teaching zone blocking schemes. The Red Raiders had some guys rolling folks into
dung beetle balls near the goal line and short yardage situations, which was
nice to see against an overmatched opponent. I attribute much of this to the
leaner, more mobile personnel that are being used on the inside with
Le'Raven Clark, Alfredo Morales and Beau Carpenter. Deveric Gallington was much better
with his snaps, but also seemed like the most inconsistent in his blocking
duties. Better play here would have resulted in large chunks of real estate. The
pass blocking was a non-issue other than a couple of plays.
Quite the debut for Art Kaufman and company. It wasn't just the final stat line
that impressed, but the manner in which they got there. Tech's defense was
aggressive, multiple, disciplined and displayed near flawless tackling. I didn't
pick up on one busted assignment throughout the game, which is about the only
way possible to limit a team to 84 yards of total offense. Phenomenal across the
board and the level of confidence and enthusiasm among the players was visible
from the stands. The Red Raiders' three-man front nickel package on third and
long was lethally effective.
Kerry Hyder was dominant and
Delvon Simmons helped facilitate by covering space
in the middle. While Hyder racked up the stats, I noted Simmons on several force
plays. Dennell Wesley and
Leon Mackey didn't show much of a dropoff.
The bigger what-a-difference-a-year-makes factor was at defensive end. Tech
played educated and disciplined, which is the primary factor in why an athlete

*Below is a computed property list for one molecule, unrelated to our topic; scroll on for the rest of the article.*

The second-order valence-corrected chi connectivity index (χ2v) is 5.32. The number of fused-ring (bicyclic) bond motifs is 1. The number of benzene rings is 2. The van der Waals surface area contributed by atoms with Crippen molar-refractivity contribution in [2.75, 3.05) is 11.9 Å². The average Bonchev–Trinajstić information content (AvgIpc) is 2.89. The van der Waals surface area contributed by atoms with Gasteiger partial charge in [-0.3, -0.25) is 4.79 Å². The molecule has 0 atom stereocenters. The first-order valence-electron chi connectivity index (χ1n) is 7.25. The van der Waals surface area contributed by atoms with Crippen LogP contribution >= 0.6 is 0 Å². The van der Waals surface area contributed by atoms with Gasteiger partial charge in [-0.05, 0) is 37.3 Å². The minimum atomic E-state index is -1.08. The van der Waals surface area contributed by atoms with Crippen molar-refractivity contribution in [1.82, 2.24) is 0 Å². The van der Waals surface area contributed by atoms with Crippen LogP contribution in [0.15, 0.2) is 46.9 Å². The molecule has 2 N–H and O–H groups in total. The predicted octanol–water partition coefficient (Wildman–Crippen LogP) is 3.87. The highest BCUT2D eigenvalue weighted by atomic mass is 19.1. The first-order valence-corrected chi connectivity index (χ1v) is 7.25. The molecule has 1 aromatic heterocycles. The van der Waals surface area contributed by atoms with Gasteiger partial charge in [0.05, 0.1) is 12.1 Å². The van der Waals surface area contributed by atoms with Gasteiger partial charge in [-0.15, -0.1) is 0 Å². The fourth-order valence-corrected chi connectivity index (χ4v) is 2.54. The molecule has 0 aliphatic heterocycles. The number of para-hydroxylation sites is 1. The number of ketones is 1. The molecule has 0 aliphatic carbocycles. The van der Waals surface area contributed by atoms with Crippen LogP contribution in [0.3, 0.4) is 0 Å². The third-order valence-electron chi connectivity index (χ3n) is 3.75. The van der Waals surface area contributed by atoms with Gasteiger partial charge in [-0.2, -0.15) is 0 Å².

playing quarterback didn't consistently scramble for 14 yards on 3rd and 12
situations. While they didn't rack up sack numbers, they maintained rushing
lanes and were a factor in collapsing pocket versus leaving gaping running lanes
in the process. This was critical as it optimized the team's inside pressure
with Hyder and Simmons each scoring a sack. The Red Raiders' ability to defend
option plays and the zone read looked like night and day from what they fielded
I wasn't really surprised by Hyder's play and you would expect that type of
effort against an FCS opponent from your three-technique. However, the guy
dressed up in the Sam Eguavoen costume was my defensive MVP. It's much easier to
operate as a linebacker when you're getting dominant defensive line play in
front of you, but Eguavoen's decisive, correct reads and speed to gaps closed
any damage-inflicting daylight in a hurry. Will Smith and Terrance Bullitt were
largely effective as well, but didn't have to do much heavy lifting in this
contest. They'll be tested this week against Texas State's option attack.
Like the other positions, this unit played crazy good across the board.
Cornelius Douglas and Eugene Neboh were flawless in coverage and displayed great
eye discipline. Cody Davis and
D.J. Johnson were making much quicker reads and
taking it to the offense versus being catch tacklers. Northwestern State didn't
have the personnel to test this group and they were the kind of team that makes
you appreciate having a physical guy like Davis in the lineup. With the way
Davis and Johnson were getting to the line, I suspect a healthy dose of
playaction from the Bobcats this week, which will provide a better metric for